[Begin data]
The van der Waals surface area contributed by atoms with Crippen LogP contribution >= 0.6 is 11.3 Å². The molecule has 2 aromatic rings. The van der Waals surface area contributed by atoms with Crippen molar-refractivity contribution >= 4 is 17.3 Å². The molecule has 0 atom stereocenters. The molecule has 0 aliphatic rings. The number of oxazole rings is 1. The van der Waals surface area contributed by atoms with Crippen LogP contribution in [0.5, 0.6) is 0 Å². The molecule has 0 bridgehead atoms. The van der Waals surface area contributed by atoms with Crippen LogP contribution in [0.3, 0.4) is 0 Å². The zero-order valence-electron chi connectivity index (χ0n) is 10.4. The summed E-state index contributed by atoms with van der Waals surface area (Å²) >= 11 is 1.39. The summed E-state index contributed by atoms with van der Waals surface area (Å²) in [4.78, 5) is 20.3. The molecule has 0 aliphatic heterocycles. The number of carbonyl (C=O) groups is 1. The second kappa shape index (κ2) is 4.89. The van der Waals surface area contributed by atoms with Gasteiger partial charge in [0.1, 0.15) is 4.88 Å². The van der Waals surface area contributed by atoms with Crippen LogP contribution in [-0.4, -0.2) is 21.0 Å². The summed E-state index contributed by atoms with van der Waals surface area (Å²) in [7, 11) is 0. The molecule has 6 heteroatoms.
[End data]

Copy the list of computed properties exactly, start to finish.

The van der Waals surface area contributed by atoms with Crippen LogP contribution >= 0.6 is 11.3 Å². The molecule has 2 aromatic rings. The van der Waals surface area contributed by atoms with Crippen molar-refractivity contribution >= 4 is 17.3 Å². The molecule has 0 atom stereocenters. The molecule has 0 aliphatic rings. The number of oxazole rings is 1. The van der Waals surface area contributed by atoms with Crippen LogP contribution in [0.5, 0.6) is 0 Å². The molecule has 0 bridgehead atoms. The van der Waals surface area contributed by atoms with Crippen LogP contribution in [0.3, 0.4) is 0 Å². The zero-order valence-electron chi connectivity index (χ0n) is 10.4. The summed E-state index contributed by atoms with van der Waals surface area (Å²) >= 11 is 1.39. The summed E-state index contributed by atoms with van der Waals surface area (Å²) in [4.78, 5) is 20.3. The molecule has 0 aliphatic heterocycles. The number of carbonyl (C=O) groups is 1. The second kappa shape index (κ2) is 4.89. The van der Waals surface area contributed by atoms with Gasteiger partial charge in [0.1, 0.15) is 4.88 Å². The van der Waals surface area contributed by atoms with Crippen LogP contribution in [-0.4, -0.2) is 21.0 Å². The summed E-state index contributed by atoms with van der Waals surface area (Å²) in [7, 11) is 0. The molecule has 6 heteroatoms.